Dublin Carol ; The Radio City Christmas Spectacular
Scrooge is inclined to blame a mean night before Christmas on a badly digested bit of beef or a blob of mustard. But there’s no doubt it’s the drink, not the food, that’s stirring up the garrulous, self-loathing protagonist of Irish playwright Conor McPherson’s Dublin Carol (at Trinity Repertory Company through January 7) on a bleak Christmas Eve when he makes a sort of confessional of the shabby undertaker’s office where he works and lives. And the knowledge that McPherson was himself burning the bottle at both ends when he wrote it adds to the small, quietly harrowing, compassionate work an extra poignance. In its premiere, this 2000 play by the author of the Olivier Award–winning The Weir opened the newly renovated Royal Court Theatre in London. By 2001 the dramatist, then 29, had ruptured his pancreas as a result of chronic alcoholism. It’s a wonder he didn’t need an undertaker himself. But since giving up the great Irish conversation greaser, McPherson, already prolific in his 20s and his cups, has written several more well received works, including the Tony-nominated Shining City and The Seafarer (also set on Christmas Eve), which opened in London this fall.
DUBLIN CAROL: McPherson, it’s clear, doesn’t need alcohol to grease the playwriting skids.
Playing McPherson’s whiskey-soaked failed father figure of a mortician’s assistant at Trinity Rep is a man you might expect to know his way around a dead body: William Petersen, star of the popular CBS drama C.S.I.: Crime Scene Investigation, on which he plays forensic entomologist Gil Grissom. A Steppenwolf Theatre Company chum of new Trinity Rep artistic director Curt Columbus, the film and Broadway vet is making his first stage appearance since taking on the TV series six years ago. To judge from the evidence here, he has not lost his touch. Dublin Carol is not a flamboyant portrayal of a drunk in the manner of Synge or O’Casey or O’Neill. McPherson’s John Plunkett is an ordinary man ricocheting between denial and despair, between excoriating himself for past sins and writing them off as irredeemable and therefore not worth apology. For a guy who must have spent much of his life blacked out, he appears to remember every agonizing or embarrassing detail but to lack the machinery to turn error into wisdom. And Petersen essays him with an airy if aching touch, revealing layer by layer the not unlikable man, with his mischievous wit and boozy gift of gab, and the self-described “messer” beside whom, in his embittered daughter’s remembrance, even a drunken boyfriend who reminded her of defected dad was “a fucking amateur.”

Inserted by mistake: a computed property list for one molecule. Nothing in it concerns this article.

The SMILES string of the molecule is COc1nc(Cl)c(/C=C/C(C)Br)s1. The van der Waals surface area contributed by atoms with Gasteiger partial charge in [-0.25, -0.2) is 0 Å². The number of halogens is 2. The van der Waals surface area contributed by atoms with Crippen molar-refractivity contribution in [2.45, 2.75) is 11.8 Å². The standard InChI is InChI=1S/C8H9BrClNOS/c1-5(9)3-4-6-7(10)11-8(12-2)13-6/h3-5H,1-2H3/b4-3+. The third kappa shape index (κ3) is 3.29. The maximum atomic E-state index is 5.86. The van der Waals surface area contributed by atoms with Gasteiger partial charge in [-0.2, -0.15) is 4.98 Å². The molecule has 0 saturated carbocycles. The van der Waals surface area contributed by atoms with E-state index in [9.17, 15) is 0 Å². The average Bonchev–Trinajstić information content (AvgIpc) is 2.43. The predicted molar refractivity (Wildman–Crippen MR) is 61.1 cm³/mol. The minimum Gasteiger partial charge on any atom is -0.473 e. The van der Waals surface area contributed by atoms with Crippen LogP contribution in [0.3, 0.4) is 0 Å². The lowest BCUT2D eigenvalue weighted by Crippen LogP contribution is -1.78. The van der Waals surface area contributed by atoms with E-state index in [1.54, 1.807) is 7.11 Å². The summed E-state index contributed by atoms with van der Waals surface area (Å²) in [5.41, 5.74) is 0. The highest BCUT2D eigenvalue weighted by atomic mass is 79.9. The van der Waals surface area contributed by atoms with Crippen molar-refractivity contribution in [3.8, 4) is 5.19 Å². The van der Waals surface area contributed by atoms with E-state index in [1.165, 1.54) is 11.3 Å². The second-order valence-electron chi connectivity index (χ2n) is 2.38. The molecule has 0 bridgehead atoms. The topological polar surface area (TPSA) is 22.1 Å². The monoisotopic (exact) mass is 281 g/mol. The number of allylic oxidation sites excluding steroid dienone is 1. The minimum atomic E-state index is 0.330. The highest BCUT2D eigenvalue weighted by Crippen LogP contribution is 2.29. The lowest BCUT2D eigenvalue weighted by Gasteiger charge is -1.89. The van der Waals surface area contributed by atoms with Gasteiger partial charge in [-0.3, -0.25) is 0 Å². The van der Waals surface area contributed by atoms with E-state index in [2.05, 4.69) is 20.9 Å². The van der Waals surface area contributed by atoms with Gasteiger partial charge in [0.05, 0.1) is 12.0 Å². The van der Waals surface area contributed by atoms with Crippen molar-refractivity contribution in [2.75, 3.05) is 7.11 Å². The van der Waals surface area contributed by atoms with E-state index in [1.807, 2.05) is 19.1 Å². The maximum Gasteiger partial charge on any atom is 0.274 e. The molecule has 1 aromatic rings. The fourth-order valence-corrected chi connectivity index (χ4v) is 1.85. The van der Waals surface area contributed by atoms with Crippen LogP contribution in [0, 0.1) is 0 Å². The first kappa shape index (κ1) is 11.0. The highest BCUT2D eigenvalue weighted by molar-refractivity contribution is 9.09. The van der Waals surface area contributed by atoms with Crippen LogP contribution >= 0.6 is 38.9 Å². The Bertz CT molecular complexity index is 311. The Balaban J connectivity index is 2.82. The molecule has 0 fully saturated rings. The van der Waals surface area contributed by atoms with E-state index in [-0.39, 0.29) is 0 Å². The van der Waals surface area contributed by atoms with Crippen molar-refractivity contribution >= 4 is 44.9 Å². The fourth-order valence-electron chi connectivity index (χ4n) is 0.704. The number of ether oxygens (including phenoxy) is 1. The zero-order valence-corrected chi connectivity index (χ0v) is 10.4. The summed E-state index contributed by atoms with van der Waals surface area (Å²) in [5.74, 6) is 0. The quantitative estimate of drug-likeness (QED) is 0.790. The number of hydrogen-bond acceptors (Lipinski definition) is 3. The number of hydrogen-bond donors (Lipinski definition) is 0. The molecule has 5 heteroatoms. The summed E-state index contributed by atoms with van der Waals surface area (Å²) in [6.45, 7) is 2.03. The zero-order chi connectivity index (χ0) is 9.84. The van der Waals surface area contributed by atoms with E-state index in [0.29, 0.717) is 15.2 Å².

Most of McPherson’s plays are about the purgative power of storytelling; in this one, Plunkett, in two brief encounters with his employer’s 20-year-old funeral-helper nephew and one with the daughter who comes to inform him his estranged wife is dying, tells the stories on himself, conjuring a history redolent of cowardice, loneliness, drunkenness, and betrayal, but also of marred intentions and deep regret. The lyrically written work does not so much bombard as quietly captivate — and stir a compassion that its central character, however flawed, is not without. If Dublin Carol lacks the originality of St. Nicholas, with its dissipated theater critic telling tales of vampires, or the accumulative power of The Weir, whose barroom ghost stories lead to an account of loss that changes the temperature in the play’s rural tavern entirely, neither does it rely on the supernatural to catalyze its portrayal of vaguely possible redemption. The only spirit in this cameo gloss on Dickens is Jameson as Plunkett, pouring tea and shots amid his shabby holiday decorations, tries to get his nose around the stink of the past to let in a whiff of hope.
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